Watchdog group not sold on state spending for ‘customer service’ snooping

By Bill Poovey
Published April 30, 2014

State officials spending $50,000 to monitor comments on Facebook and other social media about Medicaid are wasting taxpayer money, a spokesman for a government watchdog group said. S.C. Policy Council spokesman Barton Swaim said the electronic snooping is another example of bureaucracy continuing to grow.

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Medicaid, or the Department of Health and Human Services in general, “is just a big fat bureaucracy of mostly federal money,” Swaim said, adding that the state’s $50,000 payout for the monitoring by Clemson University students is “typical. If you are looking for waste in Medicaid, this is just the tip of the iceberg.”

Swaim said that instead of growing such bureaucratic activities, the Medicaid program could be made more productive by allowing enrollees to have debit cards that can only be used for health care services.

“Medicaid is supposed to be about helping poor people,” he said. “What it is about is maintaining a vast multimillion-dollar bureaucracy and this is just a very small part of that.”

A top technical executive in the Department of Health and Human Services said paying for students to monitor social media has been an effective new customer service strategy.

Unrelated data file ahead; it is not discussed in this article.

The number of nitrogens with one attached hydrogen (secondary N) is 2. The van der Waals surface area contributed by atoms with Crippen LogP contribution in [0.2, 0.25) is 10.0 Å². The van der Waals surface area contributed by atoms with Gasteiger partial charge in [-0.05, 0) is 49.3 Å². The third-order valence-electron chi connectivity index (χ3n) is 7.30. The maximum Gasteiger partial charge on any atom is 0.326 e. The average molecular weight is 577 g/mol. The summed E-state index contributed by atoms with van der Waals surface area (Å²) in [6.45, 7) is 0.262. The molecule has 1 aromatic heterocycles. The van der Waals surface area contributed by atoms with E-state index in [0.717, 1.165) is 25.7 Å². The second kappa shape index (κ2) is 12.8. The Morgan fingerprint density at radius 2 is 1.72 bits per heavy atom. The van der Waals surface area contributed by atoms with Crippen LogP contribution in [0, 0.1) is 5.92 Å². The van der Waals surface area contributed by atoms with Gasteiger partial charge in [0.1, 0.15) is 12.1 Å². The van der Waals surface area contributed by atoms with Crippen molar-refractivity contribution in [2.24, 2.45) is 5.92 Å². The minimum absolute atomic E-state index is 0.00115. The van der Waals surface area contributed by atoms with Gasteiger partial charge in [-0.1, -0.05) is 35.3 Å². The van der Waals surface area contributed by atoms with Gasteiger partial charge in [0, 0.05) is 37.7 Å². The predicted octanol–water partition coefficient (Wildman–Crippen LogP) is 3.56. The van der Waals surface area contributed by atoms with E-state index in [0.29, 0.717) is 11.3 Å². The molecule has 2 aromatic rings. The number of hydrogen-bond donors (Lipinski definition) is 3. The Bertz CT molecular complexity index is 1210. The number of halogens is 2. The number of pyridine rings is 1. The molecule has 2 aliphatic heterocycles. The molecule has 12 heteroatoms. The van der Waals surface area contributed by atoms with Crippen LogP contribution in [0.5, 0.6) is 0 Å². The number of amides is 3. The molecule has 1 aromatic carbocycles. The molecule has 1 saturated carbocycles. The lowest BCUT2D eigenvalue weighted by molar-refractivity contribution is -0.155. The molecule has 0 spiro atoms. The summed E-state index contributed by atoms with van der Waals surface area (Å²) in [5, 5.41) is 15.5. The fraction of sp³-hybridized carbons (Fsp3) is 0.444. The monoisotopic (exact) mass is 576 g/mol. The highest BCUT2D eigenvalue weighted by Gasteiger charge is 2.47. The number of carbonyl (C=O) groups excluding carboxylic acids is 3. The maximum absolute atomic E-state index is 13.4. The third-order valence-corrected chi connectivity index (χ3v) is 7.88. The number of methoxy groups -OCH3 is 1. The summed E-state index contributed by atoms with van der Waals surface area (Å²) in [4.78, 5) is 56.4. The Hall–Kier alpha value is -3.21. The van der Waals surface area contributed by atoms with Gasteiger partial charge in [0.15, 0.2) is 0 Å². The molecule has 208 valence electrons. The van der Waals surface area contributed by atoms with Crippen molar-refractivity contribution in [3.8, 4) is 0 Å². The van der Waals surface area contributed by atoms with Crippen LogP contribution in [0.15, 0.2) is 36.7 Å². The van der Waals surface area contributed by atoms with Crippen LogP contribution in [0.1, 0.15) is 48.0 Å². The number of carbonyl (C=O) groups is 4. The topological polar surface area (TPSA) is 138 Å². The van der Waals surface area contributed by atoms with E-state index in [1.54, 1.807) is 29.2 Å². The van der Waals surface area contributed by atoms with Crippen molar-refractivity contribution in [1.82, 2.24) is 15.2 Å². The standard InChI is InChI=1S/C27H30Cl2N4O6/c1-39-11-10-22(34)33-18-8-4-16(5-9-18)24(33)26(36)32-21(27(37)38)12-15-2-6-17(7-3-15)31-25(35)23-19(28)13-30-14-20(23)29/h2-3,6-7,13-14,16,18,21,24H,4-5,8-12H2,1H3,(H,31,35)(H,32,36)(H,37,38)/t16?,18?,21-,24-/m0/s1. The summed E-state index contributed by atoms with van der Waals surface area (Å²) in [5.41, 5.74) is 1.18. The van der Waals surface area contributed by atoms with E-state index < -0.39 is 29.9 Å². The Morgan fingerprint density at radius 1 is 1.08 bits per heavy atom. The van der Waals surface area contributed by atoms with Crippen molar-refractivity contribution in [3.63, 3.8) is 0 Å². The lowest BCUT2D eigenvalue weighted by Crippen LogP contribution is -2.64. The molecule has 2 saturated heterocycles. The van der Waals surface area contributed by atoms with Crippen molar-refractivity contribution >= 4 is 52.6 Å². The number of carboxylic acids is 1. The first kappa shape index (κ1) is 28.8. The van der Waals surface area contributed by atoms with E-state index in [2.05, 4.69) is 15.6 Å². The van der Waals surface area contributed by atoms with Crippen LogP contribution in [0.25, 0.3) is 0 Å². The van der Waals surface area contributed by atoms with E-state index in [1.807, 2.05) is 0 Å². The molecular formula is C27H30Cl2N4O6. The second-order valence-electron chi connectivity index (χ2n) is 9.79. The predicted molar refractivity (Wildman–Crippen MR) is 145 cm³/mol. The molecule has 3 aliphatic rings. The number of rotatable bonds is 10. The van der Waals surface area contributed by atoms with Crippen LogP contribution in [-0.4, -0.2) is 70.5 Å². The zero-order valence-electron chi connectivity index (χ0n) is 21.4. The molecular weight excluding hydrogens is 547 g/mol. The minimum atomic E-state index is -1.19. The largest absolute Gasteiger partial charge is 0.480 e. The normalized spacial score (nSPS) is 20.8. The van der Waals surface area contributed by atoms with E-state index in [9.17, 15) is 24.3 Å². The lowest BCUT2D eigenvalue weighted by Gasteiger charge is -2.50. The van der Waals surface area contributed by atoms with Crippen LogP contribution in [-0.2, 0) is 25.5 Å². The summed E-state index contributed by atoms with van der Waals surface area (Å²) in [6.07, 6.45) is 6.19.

“I do think it’s productive,” said John Supra, a deputy director and chief information officer at the state agency. He said HHS is the only state agency paying to monitor Facebook, Twitter, bloggers and other social media as a customer service strategy. Supra arranged the electronic eavesdropping deal started last fall that has students in Clemson University’s Social Analytics Institute collecting the data.

Supra said he is undecided about extending the service for another year. Supra said monitoring for complaints and questions allows the agency to follow up and resolve any problems that are mentioned. Supra said he can identify “between five and 10 instances” where the agency has followed up on comments about its services since the monitoring started. The agency administers a Medicaid program for more than 1 million South Carolinians.

“We are not out there trying to uncover bad … We are not digging,” Supra said. He said “people need to be reminded that when they do use social media, everything they put out there is generally public information. We are one of many” who can see it.

Insititute Director Jason Thatcher, a professor in the College of Business and Behavioral Science, said students conduct the monitoring. Thatcher said he is not aware of any other state agency that has “been systematic” with such a strategy.

The Policy Council’s Swaim said monitoring Facebook is a waste of money and is not helping poor people.

“Nothing with the word university student and Medicaid can possibly be good,” he said.

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